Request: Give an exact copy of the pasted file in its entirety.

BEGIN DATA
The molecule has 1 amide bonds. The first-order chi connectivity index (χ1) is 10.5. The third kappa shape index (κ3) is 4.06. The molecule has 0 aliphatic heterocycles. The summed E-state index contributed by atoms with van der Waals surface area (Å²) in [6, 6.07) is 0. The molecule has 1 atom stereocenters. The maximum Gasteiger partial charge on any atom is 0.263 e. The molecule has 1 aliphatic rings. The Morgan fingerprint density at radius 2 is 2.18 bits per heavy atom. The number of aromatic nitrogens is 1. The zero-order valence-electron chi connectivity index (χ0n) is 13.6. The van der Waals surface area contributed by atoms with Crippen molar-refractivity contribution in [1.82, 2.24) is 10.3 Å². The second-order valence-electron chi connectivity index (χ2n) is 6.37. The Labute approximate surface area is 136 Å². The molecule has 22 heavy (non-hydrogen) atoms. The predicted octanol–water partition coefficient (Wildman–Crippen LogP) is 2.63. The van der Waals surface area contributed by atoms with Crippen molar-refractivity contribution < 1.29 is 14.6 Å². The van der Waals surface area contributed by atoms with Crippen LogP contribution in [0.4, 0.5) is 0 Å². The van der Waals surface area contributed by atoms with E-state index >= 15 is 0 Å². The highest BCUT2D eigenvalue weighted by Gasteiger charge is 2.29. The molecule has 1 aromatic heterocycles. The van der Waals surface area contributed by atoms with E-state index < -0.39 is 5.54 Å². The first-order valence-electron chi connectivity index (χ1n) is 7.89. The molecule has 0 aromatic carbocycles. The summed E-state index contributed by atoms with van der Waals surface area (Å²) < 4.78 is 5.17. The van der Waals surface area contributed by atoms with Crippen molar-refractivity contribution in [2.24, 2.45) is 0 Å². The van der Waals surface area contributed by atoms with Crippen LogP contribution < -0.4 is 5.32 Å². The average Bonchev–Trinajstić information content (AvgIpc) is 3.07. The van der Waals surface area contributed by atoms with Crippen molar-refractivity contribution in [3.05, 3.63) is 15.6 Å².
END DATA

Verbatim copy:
The molecule has 1 amide bonds. The first-order chi connectivity index (χ1) is 10.5. The third kappa shape index (κ3) is 4.06. The molecule has 0 aliphatic heterocycles. The summed E-state index contributed by atoms with van der Waals surface area (Å²) in [6, 6.07) is 0. The molecule has 1 atom stereocenters. The maximum Gasteiger partial charge on any atom is 0.263 e. The molecule has 1 aliphatic rings. The Morgan fingerprint density at radius 2 is 2.18 bits per heavy atom. The number of aromatic nitrogens is 1. The zero-order valence-electron chi connectivity index (χ0n) is 13.6. The van der Waals surface area contributed by atoms with Crippen molar-refractivity contribution in [1.82, 2.24) is 10.3 Å². The second-order valence-electron chi connectivity index (χ2n) is 6.37. The Labute approximate surface area is 136 Å². The molecule has 22 heavy (non-hydrogen) atoms. The predicted octanol–water partition coefficient (Wildman–Crippen LogP) is 2.63. The van der Waals surface area contributed by atoms with Crippen molar-refractivity contribution < 1.29 is 14.6 Å². The van der Waals surface area contributed by atoms with Crippen LogP contribution in [0.4, 0.5) is 0 Å². The van der Waals surface area contributed by atoms with E-state index >= 15 is 0 Å². The highest BCUT2D eigenvalue weighted by Gasteiger charge is 2.29. The molecule has 1 aromatic heterocycles. The van der Waals surface area contributed by atoms with E-state index < -0.39 is 5.54 Å². The first-order valence-electron chi connectivity index (χ1n) is 7.89. The molecule has 0 aromatic carbocycles. The summed E-state index contributed by atoms with van der Waals surface area (Å²) < 4.78 is 5.17. The van der Waals surface area contributed by atoms with Crippen molar-refractivity contribution in [2.24, 2.45) is 0 Å². The van der Waals surface area contributed by atoms with Crippen LogP contribution < -0.4 is 5.32 Å². The average Bonchev–Trinajstić information content (AvgIpc) is 3.07. The van der Waals surface area contributed by atoms with Crippen molar-refractivity contribution in [3.05, 3.63) is 15.6 Å².